October 9, 2009

Distillery using algae to cut CO2

One of Scotland's best known whisky distilleries is taking part in a scheme to cut carbon dioxide emissions using oil-producing algae.

The Glenturret Distillery in Perthshire will use the ground-breaking system to turn fumes generated by whisky production into biodiesel.

The algae strips CO2 from the emissions and converts it into oil and protein.

Glenturret Distillery, home of the Famous Grouse, has produced whisky since 1775.

The system was built by Scottish Bioenergy with the help of a Shell Springboard award.

'Great promise'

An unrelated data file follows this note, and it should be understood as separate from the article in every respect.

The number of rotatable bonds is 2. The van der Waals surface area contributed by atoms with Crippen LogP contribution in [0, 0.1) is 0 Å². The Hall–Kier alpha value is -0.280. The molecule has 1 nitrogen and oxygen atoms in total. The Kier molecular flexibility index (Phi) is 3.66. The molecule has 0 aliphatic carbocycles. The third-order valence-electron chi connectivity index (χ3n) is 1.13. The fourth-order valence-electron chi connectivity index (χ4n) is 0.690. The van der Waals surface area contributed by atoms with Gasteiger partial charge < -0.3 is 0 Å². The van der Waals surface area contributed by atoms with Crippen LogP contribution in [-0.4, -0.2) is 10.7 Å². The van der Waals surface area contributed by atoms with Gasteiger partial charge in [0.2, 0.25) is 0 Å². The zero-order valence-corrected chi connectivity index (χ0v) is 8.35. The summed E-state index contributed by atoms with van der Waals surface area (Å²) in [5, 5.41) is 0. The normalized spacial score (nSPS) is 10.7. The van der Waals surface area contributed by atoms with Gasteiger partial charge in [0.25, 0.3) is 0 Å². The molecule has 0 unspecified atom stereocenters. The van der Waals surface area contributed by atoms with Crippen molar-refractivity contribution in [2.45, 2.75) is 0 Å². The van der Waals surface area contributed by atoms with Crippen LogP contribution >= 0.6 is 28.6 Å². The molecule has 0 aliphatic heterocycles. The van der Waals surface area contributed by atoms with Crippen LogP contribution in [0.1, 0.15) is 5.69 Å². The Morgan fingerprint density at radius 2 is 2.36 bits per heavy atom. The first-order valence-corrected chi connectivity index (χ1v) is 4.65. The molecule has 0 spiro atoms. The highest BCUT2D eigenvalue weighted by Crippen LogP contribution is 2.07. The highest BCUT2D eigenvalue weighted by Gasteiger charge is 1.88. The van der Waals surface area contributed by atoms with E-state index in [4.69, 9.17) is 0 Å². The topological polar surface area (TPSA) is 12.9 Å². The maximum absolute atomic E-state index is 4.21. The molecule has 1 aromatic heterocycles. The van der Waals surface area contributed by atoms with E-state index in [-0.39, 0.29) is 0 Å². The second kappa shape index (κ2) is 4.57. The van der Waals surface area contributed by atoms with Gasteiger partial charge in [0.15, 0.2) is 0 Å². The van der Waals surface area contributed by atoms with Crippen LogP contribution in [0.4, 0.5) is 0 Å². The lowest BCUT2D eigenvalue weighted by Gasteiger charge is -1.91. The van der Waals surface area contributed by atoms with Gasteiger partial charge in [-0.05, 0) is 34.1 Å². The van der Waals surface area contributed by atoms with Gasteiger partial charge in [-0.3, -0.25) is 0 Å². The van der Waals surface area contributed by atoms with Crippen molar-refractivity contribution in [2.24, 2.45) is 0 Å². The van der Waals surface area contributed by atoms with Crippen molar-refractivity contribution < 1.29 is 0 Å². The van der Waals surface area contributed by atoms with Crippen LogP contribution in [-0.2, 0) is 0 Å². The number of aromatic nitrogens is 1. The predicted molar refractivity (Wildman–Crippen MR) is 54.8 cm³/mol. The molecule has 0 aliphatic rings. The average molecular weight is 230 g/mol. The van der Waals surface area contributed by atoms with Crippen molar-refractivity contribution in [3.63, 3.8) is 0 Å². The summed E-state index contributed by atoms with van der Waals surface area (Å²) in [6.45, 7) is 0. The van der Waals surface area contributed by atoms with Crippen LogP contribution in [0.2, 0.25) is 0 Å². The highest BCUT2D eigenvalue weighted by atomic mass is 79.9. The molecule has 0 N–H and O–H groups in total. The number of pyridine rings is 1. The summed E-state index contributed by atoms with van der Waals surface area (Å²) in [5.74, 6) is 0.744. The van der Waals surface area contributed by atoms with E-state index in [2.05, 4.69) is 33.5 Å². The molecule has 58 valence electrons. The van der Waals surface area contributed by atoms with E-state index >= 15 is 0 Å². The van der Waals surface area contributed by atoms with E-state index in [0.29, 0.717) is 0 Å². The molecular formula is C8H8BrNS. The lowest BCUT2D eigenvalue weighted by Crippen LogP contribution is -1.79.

David Van Alstyne, head of Scottish Bioenergy, said: "A couple of years ago the idea of using algae as carbon recycler sounded absurd but with the support of Shell, Edrington Group and the Scottish Environmental Technology Network we have built Britain's first pilot scale bioreactor."

Green MSP Robin Harper officially switched on the bioreactor, which could have implications for others in the industry.

He said: "This project is tremendously exciting, and I hope that it will be thoroughly successful.

"In the fight against climate change we need soft engineering alternatives to be applied at every opportunity, and this alternative to pumped carbon capture and storage holds great promise.

"If it proves to be economically competitive and can be scaled up the potential could be absolutely huge."

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